The Human Genome Project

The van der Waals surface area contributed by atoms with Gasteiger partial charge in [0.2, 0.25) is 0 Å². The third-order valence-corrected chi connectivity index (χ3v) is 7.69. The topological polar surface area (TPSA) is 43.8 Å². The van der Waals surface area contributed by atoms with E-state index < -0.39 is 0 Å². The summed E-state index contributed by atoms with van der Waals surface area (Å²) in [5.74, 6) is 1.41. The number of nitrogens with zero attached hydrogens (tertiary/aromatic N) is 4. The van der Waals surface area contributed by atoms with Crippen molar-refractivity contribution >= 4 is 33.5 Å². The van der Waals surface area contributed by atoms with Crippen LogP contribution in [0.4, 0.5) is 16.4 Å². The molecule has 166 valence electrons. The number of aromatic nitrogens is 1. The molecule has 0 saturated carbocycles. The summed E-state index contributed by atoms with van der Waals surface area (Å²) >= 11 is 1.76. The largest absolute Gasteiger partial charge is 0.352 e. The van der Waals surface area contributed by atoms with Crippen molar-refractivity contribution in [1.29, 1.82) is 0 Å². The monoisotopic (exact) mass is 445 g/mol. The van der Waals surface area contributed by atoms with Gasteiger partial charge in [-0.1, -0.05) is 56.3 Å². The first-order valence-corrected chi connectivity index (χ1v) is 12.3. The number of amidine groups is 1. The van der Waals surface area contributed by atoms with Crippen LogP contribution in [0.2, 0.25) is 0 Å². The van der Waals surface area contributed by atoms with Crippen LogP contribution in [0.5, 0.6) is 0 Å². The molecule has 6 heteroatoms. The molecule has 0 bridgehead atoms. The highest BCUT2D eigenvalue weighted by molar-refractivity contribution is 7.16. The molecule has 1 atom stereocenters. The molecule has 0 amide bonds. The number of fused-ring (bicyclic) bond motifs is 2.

The project to sequence the complete human genome was launched at the end of the 1980s, based on new technology for automated DNA sequencing facilitated by fluorescent detection. The project was initially controversial due to the staggering cost needed to complete it. However, several methodological advances were made in the 1990s, including the concepts of expressed sequence tags (ESTs) and whole-genome assembly based on shotgun sequencing, both first described by Craig Venter’s laboratory. In addition, several technological advances were made, such as more efficient instruments for fluorescent sequencing and the introduction of automated methods for sample preparation. The solid-phase methods for sequencing (see Milestone 2) and the next-generation sequencing methods (see Milestone 3) were also described during this time, but these were not introduced to the research community until several years after the completion of the human genome sequence. In fall 2000, President Clinton held a press conference in the White House to announce that sequencing of the human genome was complete, achieved by both private and public initiatives. The descriptions of the sequencing and analysis efforts were later published in two landmark papers in 2001. In the initial publications, the number of protein-coding genes in the human genome was estimated to be around 40,000, which turned out to be a gross overestimation, and the number has since been revised down to less than 20,000. This effort has allowed the HPA to generate antibodies to proteins corresponding to nearly all of the genes predicted from the genome sequence, including those not studied previously. Thus, the HPA portal has provided the first available information about many thousands of proteins in the human genome.
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